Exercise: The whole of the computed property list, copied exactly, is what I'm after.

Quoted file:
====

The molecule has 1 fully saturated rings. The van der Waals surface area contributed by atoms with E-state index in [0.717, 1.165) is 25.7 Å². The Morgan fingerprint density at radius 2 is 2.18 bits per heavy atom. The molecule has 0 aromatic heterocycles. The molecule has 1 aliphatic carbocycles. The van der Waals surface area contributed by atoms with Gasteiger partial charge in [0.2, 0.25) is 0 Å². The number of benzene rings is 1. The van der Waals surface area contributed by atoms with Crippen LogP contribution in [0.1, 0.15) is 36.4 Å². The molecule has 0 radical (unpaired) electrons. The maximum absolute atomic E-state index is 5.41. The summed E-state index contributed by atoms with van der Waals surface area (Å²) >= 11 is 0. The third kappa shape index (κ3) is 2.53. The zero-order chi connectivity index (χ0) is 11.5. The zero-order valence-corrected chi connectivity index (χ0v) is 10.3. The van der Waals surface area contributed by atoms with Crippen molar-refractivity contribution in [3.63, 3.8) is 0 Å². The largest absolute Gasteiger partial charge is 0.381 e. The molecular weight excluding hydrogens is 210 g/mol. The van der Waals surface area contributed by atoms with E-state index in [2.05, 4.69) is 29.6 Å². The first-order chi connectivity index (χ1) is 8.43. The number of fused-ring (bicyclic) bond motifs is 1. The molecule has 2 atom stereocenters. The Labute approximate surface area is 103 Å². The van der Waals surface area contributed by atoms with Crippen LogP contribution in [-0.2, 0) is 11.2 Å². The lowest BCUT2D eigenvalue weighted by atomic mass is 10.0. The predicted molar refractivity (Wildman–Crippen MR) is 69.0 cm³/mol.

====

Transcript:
The molecule has 1 fully saturated rings. The van der Waals surface area contributed by atoms with E-state index in [0.717, 1.165) is 25.7 Å². The Morgan fingerprint density at radius 2 is 2.18 bits per heavy atom. The molecule has 0 aromatic heterocycles. The molecule has 1 aliphatic carbocycles. The van der Waals surface area contributed by atoms with Gasteiger partial charge in [0.2, 0.25) is 0 Å². The number of benzene rings is 1. The van der Waals surface area contributed by atoms with Crippen LogP contribution in [0.1, 0.15) is 36.4 Å². The molecule has 0 radical (unpaired) electrons. The maximum absolute atomic E-state index is 5.41. The summed E-state index contributed by atoms with van der Waals surface area (Å²) >= 11 is 0. The third kappa shape index (κ3) is 2.53. The zero-order chi connectivity index (χ0) is 11.5. The zero-order valence-corrected chi connectivity index (χ0v) is 10.3. The van der Waals surface area contributed by atoms with Crippen molar-refractivity contribution in [3.63, 3.8) is 0 Å². The largest absolute Gasteiger partial charge is 0.381 e. The molecular weight excluding hydrogens is 210 g/mol. The van der Waals surface area contributed by atoms with E-state index in [2.05, 4.69) is 29.6 Å². The first-order chi connectivity index (χ1) is 8.43. The number of fused-ring (bicyclic) bond motifs is 1. The molecule has 2 atom stereocenters. The Labute approximate surface area is 103 Å². The van der Waals surface area contributed by atoms with Crippen LogP contribution in [-0.2, 0) is 11.2 Å². The lowest BCUT2D eigenvalue weighted by atomic mass is 10.0. The predicted molar refractivity (Wildman–Crippen MR) is 69.0 cm³/mol.